"Well, I don't know. I don't know HOW I feel-- it's all so queer. I almost think I'd like to scream."
"No, I ain't. It's not that. But it all happened so suddenly, and the boat was so crowded I thought everybody'd hear what he was saying.--Ann Eliza," she broke out, "why on earth don't you ask me what I'm talking about?"
Ann Eliza, with a last effort of heroism, feigned a fond incomprehension.
"Why, I'm engaged to be married--so there! Now it's out! And it happened right on the boat; only to think of it! Of course I wasn't exactly surprised--I've known right along he was going to sooner or later--on'y somehow I didn't think of its happening to- day. I thought he'd never get up his courage. He said he was so 'fraid I'd say no--that's what kep' him so long from asking me. Well, I ain't said yes YET--leastways I told him I'd have to think it over; but I guess he knows. Oh, Ann Eliza, I'm so happy!" She hid the blinding brightness of her face.
Ann Eliza, just then, would only let herself feel that she was glad. She drew down Evelina's hands and kissed her, and they held each other. When Evelina regained her voice she had a tale to tell which carried their vigil far into the night. Not a syllable, not a glance or gesture of Ramy's, was the elder sister spared; and with unconscious irony she found herself comparing the details of his proposal to her with those which Evelina was imparting with merciless prolixity.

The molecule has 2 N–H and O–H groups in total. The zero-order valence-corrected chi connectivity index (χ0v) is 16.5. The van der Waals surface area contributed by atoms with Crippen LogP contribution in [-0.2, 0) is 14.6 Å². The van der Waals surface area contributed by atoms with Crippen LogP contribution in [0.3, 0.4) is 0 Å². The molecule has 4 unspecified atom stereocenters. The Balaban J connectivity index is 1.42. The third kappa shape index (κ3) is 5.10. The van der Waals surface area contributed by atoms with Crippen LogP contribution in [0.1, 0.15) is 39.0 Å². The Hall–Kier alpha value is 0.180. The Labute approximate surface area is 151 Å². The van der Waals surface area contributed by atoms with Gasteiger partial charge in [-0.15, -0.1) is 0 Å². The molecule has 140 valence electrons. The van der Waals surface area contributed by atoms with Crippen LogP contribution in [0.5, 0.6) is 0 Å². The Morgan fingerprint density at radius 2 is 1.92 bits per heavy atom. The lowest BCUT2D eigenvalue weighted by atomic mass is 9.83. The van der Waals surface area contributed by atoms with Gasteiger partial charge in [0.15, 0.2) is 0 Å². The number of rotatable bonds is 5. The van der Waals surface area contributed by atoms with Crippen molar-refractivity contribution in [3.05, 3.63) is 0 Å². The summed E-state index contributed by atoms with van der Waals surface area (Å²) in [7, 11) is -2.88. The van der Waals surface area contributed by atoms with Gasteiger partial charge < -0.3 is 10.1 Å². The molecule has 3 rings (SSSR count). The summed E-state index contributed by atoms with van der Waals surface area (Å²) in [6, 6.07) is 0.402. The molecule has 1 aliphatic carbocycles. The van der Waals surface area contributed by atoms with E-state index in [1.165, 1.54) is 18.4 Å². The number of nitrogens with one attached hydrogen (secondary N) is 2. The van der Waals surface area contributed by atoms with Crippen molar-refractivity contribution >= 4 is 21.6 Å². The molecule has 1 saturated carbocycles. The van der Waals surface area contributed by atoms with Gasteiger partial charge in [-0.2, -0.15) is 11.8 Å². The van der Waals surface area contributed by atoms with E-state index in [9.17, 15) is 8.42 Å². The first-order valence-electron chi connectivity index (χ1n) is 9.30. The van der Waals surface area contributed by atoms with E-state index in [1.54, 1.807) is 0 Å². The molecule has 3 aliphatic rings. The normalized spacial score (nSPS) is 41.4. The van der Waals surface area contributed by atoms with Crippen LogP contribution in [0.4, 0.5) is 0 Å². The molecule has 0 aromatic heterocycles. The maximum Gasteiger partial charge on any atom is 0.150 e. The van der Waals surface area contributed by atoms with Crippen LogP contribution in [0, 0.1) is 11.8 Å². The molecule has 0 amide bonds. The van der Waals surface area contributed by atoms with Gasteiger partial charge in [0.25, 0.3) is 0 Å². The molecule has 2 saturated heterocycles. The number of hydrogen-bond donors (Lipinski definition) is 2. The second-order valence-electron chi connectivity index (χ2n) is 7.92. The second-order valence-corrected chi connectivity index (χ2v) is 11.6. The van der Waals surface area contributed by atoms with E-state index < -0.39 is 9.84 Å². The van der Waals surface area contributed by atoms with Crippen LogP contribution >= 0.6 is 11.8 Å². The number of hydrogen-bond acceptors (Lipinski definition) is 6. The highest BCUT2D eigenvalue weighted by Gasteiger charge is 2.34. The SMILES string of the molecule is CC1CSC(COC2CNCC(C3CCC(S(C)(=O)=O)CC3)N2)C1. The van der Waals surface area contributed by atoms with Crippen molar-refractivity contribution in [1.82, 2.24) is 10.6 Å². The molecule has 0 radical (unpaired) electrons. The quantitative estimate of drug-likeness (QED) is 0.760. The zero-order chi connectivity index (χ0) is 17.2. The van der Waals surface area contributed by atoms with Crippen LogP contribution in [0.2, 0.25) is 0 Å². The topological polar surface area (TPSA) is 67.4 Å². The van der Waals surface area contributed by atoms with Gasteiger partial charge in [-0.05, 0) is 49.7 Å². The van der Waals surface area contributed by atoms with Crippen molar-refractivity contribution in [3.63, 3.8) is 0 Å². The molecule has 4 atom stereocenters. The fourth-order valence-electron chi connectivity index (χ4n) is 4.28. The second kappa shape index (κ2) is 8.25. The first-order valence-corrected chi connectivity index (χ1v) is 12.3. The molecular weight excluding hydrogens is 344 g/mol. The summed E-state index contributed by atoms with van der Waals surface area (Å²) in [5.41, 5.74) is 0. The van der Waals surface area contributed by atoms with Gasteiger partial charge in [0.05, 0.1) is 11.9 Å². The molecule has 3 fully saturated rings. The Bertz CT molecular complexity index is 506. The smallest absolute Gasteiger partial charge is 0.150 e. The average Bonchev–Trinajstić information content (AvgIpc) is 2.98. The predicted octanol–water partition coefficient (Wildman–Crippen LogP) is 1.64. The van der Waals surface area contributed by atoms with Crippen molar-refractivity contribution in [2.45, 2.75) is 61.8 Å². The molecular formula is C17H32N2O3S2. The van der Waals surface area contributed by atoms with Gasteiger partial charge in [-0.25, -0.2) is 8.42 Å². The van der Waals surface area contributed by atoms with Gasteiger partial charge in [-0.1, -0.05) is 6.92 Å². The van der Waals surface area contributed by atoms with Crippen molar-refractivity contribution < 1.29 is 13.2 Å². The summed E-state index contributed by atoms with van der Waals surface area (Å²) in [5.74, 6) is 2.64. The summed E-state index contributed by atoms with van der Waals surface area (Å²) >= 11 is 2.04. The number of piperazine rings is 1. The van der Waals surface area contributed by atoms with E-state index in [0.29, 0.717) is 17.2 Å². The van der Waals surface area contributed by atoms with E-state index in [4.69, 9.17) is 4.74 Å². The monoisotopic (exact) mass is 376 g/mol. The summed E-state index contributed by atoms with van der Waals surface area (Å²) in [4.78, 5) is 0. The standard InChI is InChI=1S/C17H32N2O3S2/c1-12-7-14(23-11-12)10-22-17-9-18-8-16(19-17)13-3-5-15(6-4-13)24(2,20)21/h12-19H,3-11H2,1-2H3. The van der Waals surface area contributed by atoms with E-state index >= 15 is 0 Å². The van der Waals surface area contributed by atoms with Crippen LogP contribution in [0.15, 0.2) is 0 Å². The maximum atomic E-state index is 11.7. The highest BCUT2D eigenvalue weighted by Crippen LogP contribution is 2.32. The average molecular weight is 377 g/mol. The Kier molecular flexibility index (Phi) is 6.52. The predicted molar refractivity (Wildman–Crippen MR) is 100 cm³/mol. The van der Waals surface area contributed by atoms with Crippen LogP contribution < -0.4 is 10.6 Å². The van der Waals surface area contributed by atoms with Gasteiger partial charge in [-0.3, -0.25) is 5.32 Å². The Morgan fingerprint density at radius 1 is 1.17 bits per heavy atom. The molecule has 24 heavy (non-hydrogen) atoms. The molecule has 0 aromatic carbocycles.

The next few days were taken up with the embarrassed adjustment of their new relation to Mr. Ramy and to each other. Ann Eliza's ardour carried her to new heights of self-effacement, and she invented late duties in the shop in order to leave Evelina and her suitor longer alone in the back room. Later on, when she tried to remember the details of those first days, few came back to her: she knew only that she got up each morning with the sense of having to push the leaden hours up the same long steep of pain.
Mr. Ramy came daily now. Every evening he and his betrothed went out for a stroll around the Square, and when Evelina came in her cheeks were always pink. "He's kissed her under that tree at the corner, away from the lamp-post," Ann Eliza said to herself, with sudden insight into unconjectured things. On Sundays they usually went for the whole afternoon to the Central Park, and Ann Eliza, from her seat in the mortal hush of the back room, followed step by step their long slow beatific walk.
There had been, as yet, no allusion to their marriage, except that Evelina had once told her sister that Mr. Ramy wished them to invite Mrs. Hochmuller and Linda to the wedding. The mention of the laundress raised a half-forgotten fear in Ann Eliza, and she said in a tone of tentative appeal: "I guess if I was you I wouldn't want to be very great friends with Mrs. Hochmuller."